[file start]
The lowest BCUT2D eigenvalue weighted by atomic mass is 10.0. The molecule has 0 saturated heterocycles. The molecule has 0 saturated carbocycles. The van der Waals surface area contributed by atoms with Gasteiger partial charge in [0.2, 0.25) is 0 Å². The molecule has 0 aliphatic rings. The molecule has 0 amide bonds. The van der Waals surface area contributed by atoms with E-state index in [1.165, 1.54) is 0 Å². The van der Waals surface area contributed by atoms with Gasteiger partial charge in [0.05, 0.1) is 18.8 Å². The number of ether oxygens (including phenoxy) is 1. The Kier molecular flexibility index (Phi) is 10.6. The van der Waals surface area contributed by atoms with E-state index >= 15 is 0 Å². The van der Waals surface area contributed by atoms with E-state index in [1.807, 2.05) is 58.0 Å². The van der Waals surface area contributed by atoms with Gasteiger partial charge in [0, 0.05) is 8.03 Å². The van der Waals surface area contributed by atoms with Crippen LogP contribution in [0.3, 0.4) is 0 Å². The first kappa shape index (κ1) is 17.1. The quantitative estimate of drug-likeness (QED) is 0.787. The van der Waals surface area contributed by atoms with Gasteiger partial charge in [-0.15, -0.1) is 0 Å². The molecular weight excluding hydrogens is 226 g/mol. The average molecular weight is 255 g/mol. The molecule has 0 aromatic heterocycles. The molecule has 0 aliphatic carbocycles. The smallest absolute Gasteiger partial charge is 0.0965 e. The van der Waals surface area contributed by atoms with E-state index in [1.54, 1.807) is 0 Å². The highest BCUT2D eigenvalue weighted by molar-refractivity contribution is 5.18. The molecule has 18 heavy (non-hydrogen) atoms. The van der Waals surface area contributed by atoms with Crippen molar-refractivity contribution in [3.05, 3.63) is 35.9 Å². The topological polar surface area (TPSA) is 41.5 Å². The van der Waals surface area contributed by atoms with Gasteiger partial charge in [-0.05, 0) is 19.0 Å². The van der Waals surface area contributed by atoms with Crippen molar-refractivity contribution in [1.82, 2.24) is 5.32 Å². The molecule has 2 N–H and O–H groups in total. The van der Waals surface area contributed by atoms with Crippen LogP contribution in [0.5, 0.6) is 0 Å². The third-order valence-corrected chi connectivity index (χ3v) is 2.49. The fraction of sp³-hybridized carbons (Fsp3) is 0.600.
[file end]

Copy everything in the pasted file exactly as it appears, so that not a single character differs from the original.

The lowest BCUT2D eigenvalue weighted by atomic mass is 10.0. The molecule has 0 saturated heterocycles. The molecule has 0 saturated carbocycles. The van der Waals surface area contributed by atoms with Gasteiger partial charge in [0.2, 0.25) is 0 Å². The molecule has 0 aliphatic rings. The molecule has 0 amide bonds. The van der Waals surface area contributed by atoms with E-state index in [1.165, 1.54) is 0 Å². The van der Waals surface area contributed by atoms with Gasteiger partial charge in [0.05, 0.1) is 18.8 Å². The number of ether oxygens (including phenoxy) is 1. The Kier molecular flexibility index (Phi) is 10.6. The van der Waals surface area contributed by atoms with E-state index >= 15 is 0 Å². The van der Waals surface area contributed by atoms with E-state index in [1.807, 2.05) is 58.0 Å². The van der Waals surface area contributed by atoms with Gasteiger partial charge in [0, 0.05) is 8.03 Å². The van der Waals surface area contributed by atoms with Crippen LogP contribution in [0.3, 0.4) is 0 Å². The first kappa shape index (κ1) is 17.1. The quantitative estimate of drug-likeness (QED) is 0.787. The van der Waals surface area contributed by atoms with Gasteiger partial charge in [-0.15, -0.1) is 0 Å². The molecular weight excluding hydrogens is 226 g/mol. The average molecular weight is 255 g/mol. The molecule has 0 aromatic heterocycles. The molecule has 0 aliphatic carbocycles. The smallest absolute Gasteiger partial charge is 0.0965 e. The van der Waals surface area contributed by atoms with E-state index in [1.54, 1.807) is 0 Å². The highest BCUT2D eigenvalue weighted by molar-refractivity contribution is 5.18. The molecule has 18 heavy (non-hydrogen) atoms. The van der Waals surface area contributed by atoms with Crippen molar-refractivity contribution in [3.05, 3.63) is 35.9 Å². The topological polar surface area (TPSA) is 41.5 Å². The van der Waals surface area contributed by atoms with Gasteiger partial charge in [-0.05, 0) is 19.0 Å². The van der Waals surface area contributed by atoms with Crippen molar-refractivity contribution in [1.82, 2.24) is 5.32 Å². The molecule has 2 N–H and O–H groups in total. The van der Waals surface area contributed by atoms with Crippen LogP contribution in [0.5, 0.6) is 0 Å². The third-order valence-corrected chi connectivity index (χ3v) is 2.49. The fraction of sp³-hybridized carbons (Fsp3) is 0.600.